I may have mentioned this before but the lands just Northwest of the Compound’s borders are rumored to contain an ancient Native American burial ground. It just so happens that that is the same area of my land best suited to what we sometimes call the Bad Craziness Bonfire.
If you hike out northwards from the Compound and slowly head west before you reach the edges of Bear Brook State Park, you can climb a small ridge that, when you crest it, reveals what looks like a crater in the side of the hills where, some tell me, a meteorite smacked into the rocky New Hampshire soil one All Hallows Eve in the early twenties. Killed about 17 nudists and left one hell of a snazzy impression in the rolling landscape that I, for one, am happy to take advantage of. The upper eastern rim is a great spot to chill out and look out over the ponds and the river to the sun setting over the distant hills of Dunbarton and Weare. Nice spot to relax and burn shit.
With that in mind, while I’m landscaping a proper woodland hangout up there, I like to pile up all the old brush and deadwood I can into a big mound and, when it’s big enough, invite a handful of the local ne’er do wells and light the fucker. It’s a BYOB event and, if you know the right people, you can get past security and guarantee yourself one hell of a night. Put it this way, you’ll see the sunset and the following dawn and, in between, the sort of blazing party that would terrorize the fuck out of anyone present during the fall of Saigon.
The main concern is, of course, accelerant. 5 gallons of gasoline, all the used motor oil we can get our hands on form the local farms, that half-can of gunpowder from the 4th and a backpack full of defective fireworks bought cheap. Propane torches, lighter fluid, 4 months worth of the Times and Globe and an issue or two of Barely Legal. Seven finely dried Christmas trees, a seven foot stack of old pallets and that case of Duraflame logs that fell off that truck in Londonderry two weeks ago.
Pile it high. Light the damn thing. Back. The. Fuck. Up.
It’s a good time, I think. Never heard anyone really complain. Even Dabney Chigger, a Pharmacist fired from over seventeen CVS and Walgreens’ in four states, who was almost wrestled into the coals by Chad Greenlough’s epileptic Russian bride that night in ’09 when we had that pipe bomb making contest. Bernie Dillinger once burned all the hair off his own genitals with a hairspray flamethrower and he was still laughing about it three days later in the infirmary.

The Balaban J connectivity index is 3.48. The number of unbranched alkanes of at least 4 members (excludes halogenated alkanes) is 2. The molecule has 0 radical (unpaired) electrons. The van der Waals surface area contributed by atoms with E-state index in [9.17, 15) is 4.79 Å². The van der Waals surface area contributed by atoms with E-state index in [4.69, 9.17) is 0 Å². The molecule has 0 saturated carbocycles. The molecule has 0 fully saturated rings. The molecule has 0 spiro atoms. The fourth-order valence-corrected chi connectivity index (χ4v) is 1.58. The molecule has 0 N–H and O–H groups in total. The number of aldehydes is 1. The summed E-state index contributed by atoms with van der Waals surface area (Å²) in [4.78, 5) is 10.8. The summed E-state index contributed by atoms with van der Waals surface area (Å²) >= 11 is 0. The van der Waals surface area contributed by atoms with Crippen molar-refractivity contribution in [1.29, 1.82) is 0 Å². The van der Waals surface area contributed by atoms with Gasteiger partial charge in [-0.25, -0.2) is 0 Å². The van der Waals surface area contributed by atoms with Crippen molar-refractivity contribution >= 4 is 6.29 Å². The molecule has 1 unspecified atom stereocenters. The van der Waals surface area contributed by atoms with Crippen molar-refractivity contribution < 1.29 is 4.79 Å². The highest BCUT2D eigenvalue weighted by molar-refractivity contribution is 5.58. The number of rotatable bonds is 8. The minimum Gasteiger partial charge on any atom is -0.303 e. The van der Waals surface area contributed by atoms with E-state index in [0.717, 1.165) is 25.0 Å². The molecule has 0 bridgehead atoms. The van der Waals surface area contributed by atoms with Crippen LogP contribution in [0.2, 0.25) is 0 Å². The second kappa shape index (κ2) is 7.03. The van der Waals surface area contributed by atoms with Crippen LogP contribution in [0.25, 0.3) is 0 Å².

Not much holds a candle to what happened Saturday night however. Maybe it was Sketch Lowrie’s moonshine or maybe it was the presence of Pete Nickelsson, last living descendant of a supposedly cursed Maine logging family, on the grounds. Maybe it was the fresh blood we spilled when Cal Deeter said “fuck it” and had his brother Ernesto do an impromptu wisdom tooth extraction on scene with nothing more than a six inch multi-tool and a butter knife. I don’t know for sure. All I know is things got weird fast.
The fire went up with the kind of whooshing roar you’d more expect at a Shuttle launch and the damned flame was forty feet high before the glass from the molotov cocktail even settled in the kindling. Six or eight of us lost eyebrows right off the bat and Linda Deuterrie went spinning down the embankment slapping at her North Face like it was riddled with bees. Glen Johnson was screaming but it’s possible he’d been doing that for hours, I don’t know. Never really got over the lukewarm reception to Ovations, I don’t think.
Then we saw it. Stig Marmoset’s face was scarlet and stretched out in horror as his arms flailed and waived and I looked up above the fire and saw it, a raging, screaming demon of pure flame come to burn us all in terrible judgement. A wave of air pressure like a giant slamming you backwards and the sound of a thousand screaming guitars on feedback and we all fell to the ground, dead eyes raised to the towering flames like the mortal doomed that we truly are.
And then it was gone.
After a good twenty minutes of wordless quiet and only the steadily softening crackle of the fire as it died down to less apocalyptic levels, I suggested we maybe move up the start of the after party and drinks were on me down at Pasties. Most folks agreed, nodding their still smoldering heads slowly. We’d just got Last Call From The Seventh Circle and we knew it.
Anyway. Checked back in at the spot this morning and it was no worse for wear. Spotted a couple aging, dried out pines that need to be put to rest. Think I know just where to drop them. Start building a new brush pile.
I’ll let you know when it’s ready.